The cultivation of palm oil has devastating ecological effects on rainforests and other biodiverse lands, while promises of sustainable palm oil from certified growers have often turned out to be a feel-good myth with the same damaging effects to on fragile ecosystems. However, the tree oil from two viable crops, macauba and pongamia, are showing promise as sustainable alternatives to oil palm.
Unlike palm oil, which has been harvested in large-scale operations for hundreds of years, cultivation of macauba and pongamia (on a wide scale) is still in its infancy, but may be a sustainable contender in biofuel, food products and home goods. Several companies are recognizing the potential of these two tree oils and are embracing regenerative agricultural methods. So can macauba and pongamia tree oil be legitimate, scalable crops? What makes them different from palm oil?
What’s the problem with palm oil?
According to the World Wildlife Foundation, palm oil makes up 40 percent of the world’s vegetable only supply, and is found in nearly 50 percent of packaged consumer products such as soaps, beauty products, ice cream, chocolate, and many other common household items. A large reason why palm oil is so popular is because its yield is about 3.3 tons or oil per hectare, per year (on average) — significantly greater than other vegetable oils like coconut, rapeseed, soy, or sunflower oil.
Oil palm trees are primarily grown in large monocultures in tropical climates, with 85 percent grown in Malaysia and Indonesia, per the USDA. To grow this high volume of crops, large portions of biodiverse rainforest are cleared, destroying the habitats for endangered species and causing greenhouse gasses to be emitted. Oil palm farm workers experience a number of human rights violations, including harsh working conditions and low wages.
Growing such large amounts of oil palm can also cause soil degradation of moisture-rich peat, which invites fire-sensitive brushes that have ignited fires throughout the rainforest, per CNN. Although the Round Table for Sustainable Palm Oil (RSPO) was formed to combat these issues, the program has faced heavy criticism due to a lack of enforcement and an inadequate certification process.
Formed from stakeholders in the palm industry, the RSPO has been accused of greenwashing because the so-called sustainable palm oil growers are still destroying forests at rapid rates, and Greenpeace even went so far as to call sustainable palm oil “a con.” So with so many problems surrounding palm oil, how are macauba and pongamia tree oil any different? Does a viable alternative to palm oil exist?
What is macauba?
Macauba is a type of palm tree found throughout Brazil, but grows in abundance in the Cerrado region, a subtropical woodland forest biome that covers more than 20 percent of Brazil, per ScienceDirect. It’s a biodiverse savannah that’s home to 5 percent of the planet’s animals and plants, and is critically important in sequestering carbon due to its deep, extensive root system.
The Cerrado region is widely used for growing soy, as well as other agricultural products like beef, cotton, corn, and even oil palm. Agricultural expansion in this area has caused massive deforestation and has negatively impacted local water sources, per HuffPost. So how would growing macauba in this region be any different?
How is macauba more sustainable than palm oil?
Even though both macauba and palm oil grows in biodiverse areas (a subtropical biome for macauba and the rainforest for palm oil) macauba has the ability to recover degraded areas much more easily than oil palm. Macauba can adapt to poor, dry, and rocky soils, and it’s also resilient to forest fires and draughts, making it an excellent choice for regenerative agriculture, per Forbes.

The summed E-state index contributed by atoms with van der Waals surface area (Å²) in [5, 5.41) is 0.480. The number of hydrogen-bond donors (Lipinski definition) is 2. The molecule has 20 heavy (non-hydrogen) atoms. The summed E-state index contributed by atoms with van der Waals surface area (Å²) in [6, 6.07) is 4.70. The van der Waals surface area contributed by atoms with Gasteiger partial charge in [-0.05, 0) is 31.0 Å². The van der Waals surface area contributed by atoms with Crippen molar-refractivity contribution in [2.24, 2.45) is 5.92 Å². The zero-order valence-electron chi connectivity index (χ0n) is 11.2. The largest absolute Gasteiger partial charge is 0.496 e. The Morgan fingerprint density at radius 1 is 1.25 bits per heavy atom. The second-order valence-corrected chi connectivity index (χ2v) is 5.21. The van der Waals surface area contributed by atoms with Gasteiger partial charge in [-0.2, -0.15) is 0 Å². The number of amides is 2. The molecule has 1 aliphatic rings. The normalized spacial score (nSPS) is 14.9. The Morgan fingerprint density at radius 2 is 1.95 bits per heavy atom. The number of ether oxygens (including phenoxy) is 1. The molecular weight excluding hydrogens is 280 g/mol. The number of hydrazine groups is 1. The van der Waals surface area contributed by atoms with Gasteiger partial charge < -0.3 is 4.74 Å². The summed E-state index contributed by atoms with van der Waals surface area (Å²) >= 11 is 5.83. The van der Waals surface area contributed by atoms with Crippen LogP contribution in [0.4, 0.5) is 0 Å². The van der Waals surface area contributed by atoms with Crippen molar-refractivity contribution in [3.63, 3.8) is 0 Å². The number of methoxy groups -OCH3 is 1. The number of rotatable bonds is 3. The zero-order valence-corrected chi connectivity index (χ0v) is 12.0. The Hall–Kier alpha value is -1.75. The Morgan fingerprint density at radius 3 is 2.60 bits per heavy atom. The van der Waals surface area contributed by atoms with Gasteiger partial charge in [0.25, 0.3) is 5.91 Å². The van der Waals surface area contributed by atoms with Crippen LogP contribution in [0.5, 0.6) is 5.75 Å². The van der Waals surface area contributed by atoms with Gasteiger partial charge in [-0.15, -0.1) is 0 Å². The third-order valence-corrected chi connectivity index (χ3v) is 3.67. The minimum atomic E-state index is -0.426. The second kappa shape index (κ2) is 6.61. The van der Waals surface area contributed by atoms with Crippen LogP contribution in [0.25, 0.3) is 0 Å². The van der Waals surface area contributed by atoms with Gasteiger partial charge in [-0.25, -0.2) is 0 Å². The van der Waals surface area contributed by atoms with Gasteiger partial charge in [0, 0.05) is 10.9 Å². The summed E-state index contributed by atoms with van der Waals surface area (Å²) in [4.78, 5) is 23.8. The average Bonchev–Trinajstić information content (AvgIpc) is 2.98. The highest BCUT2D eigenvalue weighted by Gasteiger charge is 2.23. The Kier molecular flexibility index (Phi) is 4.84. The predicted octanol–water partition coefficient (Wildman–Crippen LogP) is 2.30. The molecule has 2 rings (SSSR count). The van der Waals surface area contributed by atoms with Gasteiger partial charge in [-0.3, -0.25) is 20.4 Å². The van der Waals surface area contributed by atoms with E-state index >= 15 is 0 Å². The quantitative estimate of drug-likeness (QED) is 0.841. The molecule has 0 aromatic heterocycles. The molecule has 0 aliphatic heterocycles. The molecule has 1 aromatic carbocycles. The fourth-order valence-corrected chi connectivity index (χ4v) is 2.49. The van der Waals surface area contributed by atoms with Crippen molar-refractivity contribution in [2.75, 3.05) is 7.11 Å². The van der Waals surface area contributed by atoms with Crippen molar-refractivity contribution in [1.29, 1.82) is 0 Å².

In terms of viability versus other vegetable oils, macauba produces 18 times the amount of oil as soy. According to the journal OCL, macauba can yield between 2.5 tons of oil and 5 tons of oil (per hectare per year), giving oil palm a run for its money. The potential for macauba as a sustainable alternative to palm oil will require agricultural companies to prioritize sustainable growing methods so that history is not repeated in yet another fragile biome.
Soleum is one company that is seizing the opportunity for growing sustainable macauba, and is buying up degraded land to create agroforestry systems. The macauba is planted so that it can support other crops grown in between the tree rows. Soleum also follows a zero-waste concept, so that biomass from agroforestry is converted into bio-fertilizers, oils, and other agricultural uses.
Sustainable pongamia tree oil has plenty of potential as well.
Another promising tree oil is pongamia, a plant whose oil is being used as a biofuel, but is being explored as an alternative to palm oil in foods and home products. This is due in large part to a partnership between Terviva, a regenerative food and agricultural company and Ciranda, a supplier of non-GMO, organic ingredients.
Pongamia is from the legume family, and its seeds contain up to 40 percent oil, which is known commercially as ponova oil. Aloha, a certified B Corp that makes protein bars, is among the first to source Terviva’s ponova oil in food products.
Native to Indonesia and other parts of the Pacific, pongamia trees are another method for restoring degraded land due to their ability to survive in harsh conditions such as drought, or soils with poor draining, pH imbalances, and saline, per the Center for International Forestry Research. Although both macauba and pongamia show promise as a viable sustainable alternative to palm oil, only time will tell if more companies embrace regenerative agriculture methods for cultivation of these two crops.